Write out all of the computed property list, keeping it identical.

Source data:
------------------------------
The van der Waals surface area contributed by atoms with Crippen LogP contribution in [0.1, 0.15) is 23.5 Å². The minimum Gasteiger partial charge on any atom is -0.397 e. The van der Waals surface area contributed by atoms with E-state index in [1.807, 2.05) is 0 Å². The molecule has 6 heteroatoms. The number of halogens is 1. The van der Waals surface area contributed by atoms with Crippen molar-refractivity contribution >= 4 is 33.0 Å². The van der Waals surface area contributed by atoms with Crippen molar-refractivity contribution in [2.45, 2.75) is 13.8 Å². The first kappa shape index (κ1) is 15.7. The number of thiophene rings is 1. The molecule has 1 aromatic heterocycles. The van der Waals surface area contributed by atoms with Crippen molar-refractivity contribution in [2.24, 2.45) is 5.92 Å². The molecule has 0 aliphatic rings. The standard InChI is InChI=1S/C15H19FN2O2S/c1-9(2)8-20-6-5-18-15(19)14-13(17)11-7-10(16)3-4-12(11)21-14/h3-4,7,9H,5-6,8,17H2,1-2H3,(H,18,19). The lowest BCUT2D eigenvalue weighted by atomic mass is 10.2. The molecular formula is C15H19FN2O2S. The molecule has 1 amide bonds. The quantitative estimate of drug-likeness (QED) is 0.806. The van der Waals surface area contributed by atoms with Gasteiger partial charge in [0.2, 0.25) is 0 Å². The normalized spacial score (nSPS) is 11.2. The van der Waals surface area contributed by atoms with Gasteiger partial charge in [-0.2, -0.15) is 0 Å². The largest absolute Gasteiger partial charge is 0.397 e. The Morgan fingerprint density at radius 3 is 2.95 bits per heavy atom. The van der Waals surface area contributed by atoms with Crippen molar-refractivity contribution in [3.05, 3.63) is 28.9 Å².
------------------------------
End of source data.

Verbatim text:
The van der Waals surface area contributed by atoms with Crippen LogP contribution in [0.1, 0.15) is 23.5 Å². The minimum Gasteiger partial charge on any atom is -0.397 e. The van der Waals surface area contributed by atoms with E-state index in [1.807, 2.05) is 0 Å². The molecule has 6 heteroatoms. The number of halogens is 1. The van der Waals surface area contributed by atoms with Crippen molar-refractivity contribution >= 4 is 33.0 Å². The van der Waals surface area contributed by atoms with Crippen molar-refractivity contribution in [2.45, 2.75) is 13.8 Å². The first kappa shape index (κ1) is 15.7. The number of thiophene rings is 1. The molecule has 1 aromatic heterocycles. The van der Waals surface area contributed by atoms with Crippen molar-refractivity contribution in [2.24, 2.45) is 5.92 Å². The molecule has 0 aliphatic rings. The standard InChI is InChI=1S/C15H19FN2O2S/c1-9(2)8-20-6-5-18-15(19)14-13(17)11-7-10(16)3-4-12(11)21-14/h3-4,7,9H,5-6,8,17H2,1-2H3,(H,18,19). The lowest BCUT2D eigenvalue weighted by atomic mass is 10.2. The molecular formula is C15H19FN2O2S. The molecule has 1 amide bonds. The quantitative estimate of drug-likeness (QED) is 0.806. The van der Waals surface area contributed by atoms with Gasteiger partial charge in [0.2, 0.25) is 0 Å². The normalized spacial score (nSPS) is 11.2. The van der Waals surface area contributed by atoms with Gasteiger partial charge in [-0.2, -0.15) is 0 Å². The largest absolute Gasteiger partial charge is 0.397 e. The Morgan fingerprint density at radius 3 is 2.95 bits per heavy atom. The van der Waals surface area contributed by atoms with Crippen molar-refractivity contribution in [3.05, 3.63) is 28.9 Å².